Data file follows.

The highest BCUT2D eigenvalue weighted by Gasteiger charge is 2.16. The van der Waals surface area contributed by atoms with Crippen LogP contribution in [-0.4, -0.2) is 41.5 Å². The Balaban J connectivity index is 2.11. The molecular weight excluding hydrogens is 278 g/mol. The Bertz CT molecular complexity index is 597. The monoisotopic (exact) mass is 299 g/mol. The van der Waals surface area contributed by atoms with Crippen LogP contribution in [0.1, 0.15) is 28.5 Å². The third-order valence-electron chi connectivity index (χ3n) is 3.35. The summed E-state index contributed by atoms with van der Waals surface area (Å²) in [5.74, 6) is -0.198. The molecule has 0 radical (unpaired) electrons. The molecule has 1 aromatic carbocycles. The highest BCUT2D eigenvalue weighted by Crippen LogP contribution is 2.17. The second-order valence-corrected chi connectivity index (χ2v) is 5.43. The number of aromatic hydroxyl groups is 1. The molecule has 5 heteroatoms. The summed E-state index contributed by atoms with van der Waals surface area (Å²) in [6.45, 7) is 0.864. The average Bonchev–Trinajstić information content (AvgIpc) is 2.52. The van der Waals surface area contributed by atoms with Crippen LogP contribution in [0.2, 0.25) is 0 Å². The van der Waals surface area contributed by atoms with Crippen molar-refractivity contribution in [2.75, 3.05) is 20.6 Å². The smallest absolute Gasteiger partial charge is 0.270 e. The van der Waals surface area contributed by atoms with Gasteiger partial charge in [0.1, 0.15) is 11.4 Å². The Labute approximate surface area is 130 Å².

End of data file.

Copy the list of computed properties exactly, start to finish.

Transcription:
The highest BCUT2D eigenvalue weighted by Gasteiger charge is 2.16. The van der Waals surface area contributed by atoms with Crippen LogP contribution in [-0.4, -0.2) is 41.5 Å². The Balaban J connectivity index is 2.11. The molecular weight excluding hydrogens is 278 g/mol. The Bertz CT molecular complexity index is 597. The monoisotopic (exact) mass is 299 g/mol. The van der Waals surface area contributed by atoms with Crippen LogP contribution in [0.1, 0.15) is 28.5 Å². The third-order valence-electron chi connectivity index (χ3n) is 3.35. The summed E-state index contributed by atoms with van der Waals surface area (Å²) in [5.74, 6) is -0.198. The molecule has 0 radical (unpaired) electrons. The molecule has 1 aromatic carbocycles. The highest BCUT2D eigenvalue weighted by Crippen LogP contribution is 2.17. The second-order valence-corrected chi connectivity index (χ2v) is 5.43. The number of aromatic hydroxyl groups is 1. The molecule has 5 heteroatoms. The summed E-state index contributed by atoms with van der Waals surface area (Å²) in [6.45, 7) is 0.864. The average Bonchev–Trinajstić information content (AvgIpc) is 2.52. The van der Waals surface area contributed by atoms with Crippen LogP contribution in [0.2, 0.25) is 0 Å². The van der Waals surface area contributed by atoms with Crippen molar-refractivity contribution in [2.75, 3.05) is 20.6 Å². The smallest absolute Gasteiger partial charge is 0.270 e. The van der Waals surface area contributed by atoms with Gasteiger partial charge in [0.1, 0.15) is 11.4 Å². The Labute approximate surface area is 130 Å².